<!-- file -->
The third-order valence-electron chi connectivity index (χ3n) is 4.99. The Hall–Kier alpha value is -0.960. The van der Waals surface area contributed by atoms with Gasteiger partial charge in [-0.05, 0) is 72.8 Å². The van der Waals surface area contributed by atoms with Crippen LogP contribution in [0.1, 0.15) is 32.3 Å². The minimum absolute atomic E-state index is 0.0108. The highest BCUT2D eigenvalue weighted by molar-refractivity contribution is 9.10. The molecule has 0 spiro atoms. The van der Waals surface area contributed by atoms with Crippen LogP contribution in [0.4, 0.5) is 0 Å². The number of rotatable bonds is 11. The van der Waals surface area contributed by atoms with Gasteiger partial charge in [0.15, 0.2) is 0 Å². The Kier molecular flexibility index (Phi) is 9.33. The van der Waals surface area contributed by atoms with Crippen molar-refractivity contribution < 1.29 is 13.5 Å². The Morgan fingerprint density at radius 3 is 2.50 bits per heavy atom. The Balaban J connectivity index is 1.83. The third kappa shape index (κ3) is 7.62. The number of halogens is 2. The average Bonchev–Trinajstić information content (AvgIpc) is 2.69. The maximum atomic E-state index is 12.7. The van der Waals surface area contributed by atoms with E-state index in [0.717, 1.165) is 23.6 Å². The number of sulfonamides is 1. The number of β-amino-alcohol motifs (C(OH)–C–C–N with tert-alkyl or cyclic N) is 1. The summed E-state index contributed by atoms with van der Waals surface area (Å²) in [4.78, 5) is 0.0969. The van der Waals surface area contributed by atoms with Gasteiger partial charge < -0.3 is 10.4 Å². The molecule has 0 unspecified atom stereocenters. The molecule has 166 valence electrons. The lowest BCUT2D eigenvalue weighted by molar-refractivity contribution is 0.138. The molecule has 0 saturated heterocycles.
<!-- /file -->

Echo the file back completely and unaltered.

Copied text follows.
The third-order valence-electron chi connectivity index (χ3n) is 4.99. The Hall–Kier alpha value is -0.960. The van der Waals surface area contributed by atoms with Gasteiger partial charge in [-0.05, 0) is 72.8 Å². The van der Waals surface area contributed by atoms with Crippen LogP contribution in [0.1, 0.15) is 32.3 Å². The minimum absolute atomic E-state index is 0.0108. The highest BCUT2D eigenvalue weighted by molar-refractivity contribution is 9.10. The molecule has 0 spiro atoms. The van der Waals surface area contributed by atoms with Crippen LogP contribution in [0.4, 0.5) is 0 Å². The number of rotatable bonds is 11. The van der Waals surface area contributed by atoms with Gasteiger partial charge in [0.15, 0.2) is 0 Å². The Kier molecular flexibility index (Phi) is 9.33. The van der Waals surface area contributed by atoms with Crippen molar-refractivity contribution < 1.29 is 13.5 Å². The Morgan fingerprint density at radius 3 is 2.50 bits per heavy atom. The Balaban J connectivity index is 1.83. The third kappa shape index (κ3) is 7.62. The number of halogens is 2. The average Bonchev–Trinajstić information content (AvgIpc) is 2.69. The maximum atomic E-state index is 12.7. The van der Waals surface area contributed by atoms with E-state index in [0.717, 1.165) is 23.6 Å². The number of sulfonamides is 1. The number of β-amino-alcohol motifs (C(OH)–C–C–N with tert-alkyl or cyclic N) is 1. The summed E-state index contributed by atoms with van der Waals surface area (Å²) in [4.78, 5) is 0.0969. The van der Waals surface area contributed by atoms with Gasteiger partial charge < -0.3 is 10.4 Å². The molecule has 0 unspecified atom stereocenters. The molecule has 166 valence electrons. The lowest BCUT2D eigenvalue weighted by molar-refractivity contribution is 0.138. The molecule has 0 saturated heterocycles.